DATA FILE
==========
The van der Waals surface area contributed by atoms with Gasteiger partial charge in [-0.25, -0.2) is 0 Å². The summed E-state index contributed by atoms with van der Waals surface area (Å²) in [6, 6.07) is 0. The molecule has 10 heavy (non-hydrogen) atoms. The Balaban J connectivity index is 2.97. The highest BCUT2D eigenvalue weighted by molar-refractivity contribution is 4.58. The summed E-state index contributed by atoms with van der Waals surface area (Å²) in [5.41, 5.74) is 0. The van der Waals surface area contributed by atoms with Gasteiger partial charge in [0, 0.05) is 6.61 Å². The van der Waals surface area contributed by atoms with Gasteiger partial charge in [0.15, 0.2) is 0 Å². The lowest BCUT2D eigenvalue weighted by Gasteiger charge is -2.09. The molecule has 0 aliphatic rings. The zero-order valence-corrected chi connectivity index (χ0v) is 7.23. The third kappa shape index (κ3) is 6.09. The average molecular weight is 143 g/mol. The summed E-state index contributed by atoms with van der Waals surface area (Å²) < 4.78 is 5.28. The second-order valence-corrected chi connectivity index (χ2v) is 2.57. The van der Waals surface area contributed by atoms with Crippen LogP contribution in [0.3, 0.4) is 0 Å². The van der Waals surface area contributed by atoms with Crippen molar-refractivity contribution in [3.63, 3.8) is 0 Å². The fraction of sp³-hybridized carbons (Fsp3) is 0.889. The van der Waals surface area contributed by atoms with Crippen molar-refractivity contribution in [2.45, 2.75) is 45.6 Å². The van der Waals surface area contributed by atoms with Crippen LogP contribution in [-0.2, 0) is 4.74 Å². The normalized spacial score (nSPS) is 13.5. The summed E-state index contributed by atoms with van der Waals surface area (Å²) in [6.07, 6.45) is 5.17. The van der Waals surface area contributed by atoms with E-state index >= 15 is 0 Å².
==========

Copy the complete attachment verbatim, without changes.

The van der Waals surface area contributed by atoms with Gasteiger partial charge in [-0.25, -0.2) is 0 Å². The summed E-state index contributed by atoms with van der Waals surface area (Å²) in [6, 6.07) is 0. The molecule has 10 heavy (non-hydrogen) atoms. The Balaban J connectivity index is 2.97. The highest BCUT2D eigenvalue weighted by molar-refractivity contribution is 4.58. The summed E-state index contributed by atoms with van der Waals surface area (Å²) in [5.41, 5.74) is 0. The van der Waals surface area contributed by atoms with Gasteiger partial charge in [0, 0.05) is 6.61 Å². The van der Waals surface area contributed by atoms with Gasteiger partial charge in [0.15, 0.2) is 0 Å². The lowest BCUT2D eigenvalue weighted by Gasteiger charge is -2.09. The molecule has 0 aliphatic rings. The zero-order valence-corrected chi connectivity index (χ0v) is 7.23. The third kappa shape index (κ3) is 6.09. The average molecular weight is 143 g/mol. The summed E-state index contributed by atoms with van der Waals surface area (Å²) < 4.78 is 5.28. The second-order valence-corrected chi connectivity index (χ2v) is 2.57. The van der Waals surface area contributed by atoms with Crippen LogP contribution in [0.3, 0.4) is 0 Å². The van der Waals surface area contributed by atoms with Crippen molar-refractivity contribution in [3.63, 3.8) is 0 Å². The fraction of sp³-hybridized carbons (Fsp3) is 0.889. The van der Waals surface area contributed by atoms with Crippen molar-refractivity contribution in [2.45, 2.75) is 45.6 Å². The van der Waals surface area contributed by atoms with Crippen LogP contribution in [-0.2, 0) is 4.74 Å². The normalized spacial score (nSPS) is 13.5. The summed E-state index contributed by atoms with van der Waals surface area (Å²) in [6.07, 6.45) is 5.17. The van der Waals surface area contributed by atoms with E-state index >= 15 is 0 Å².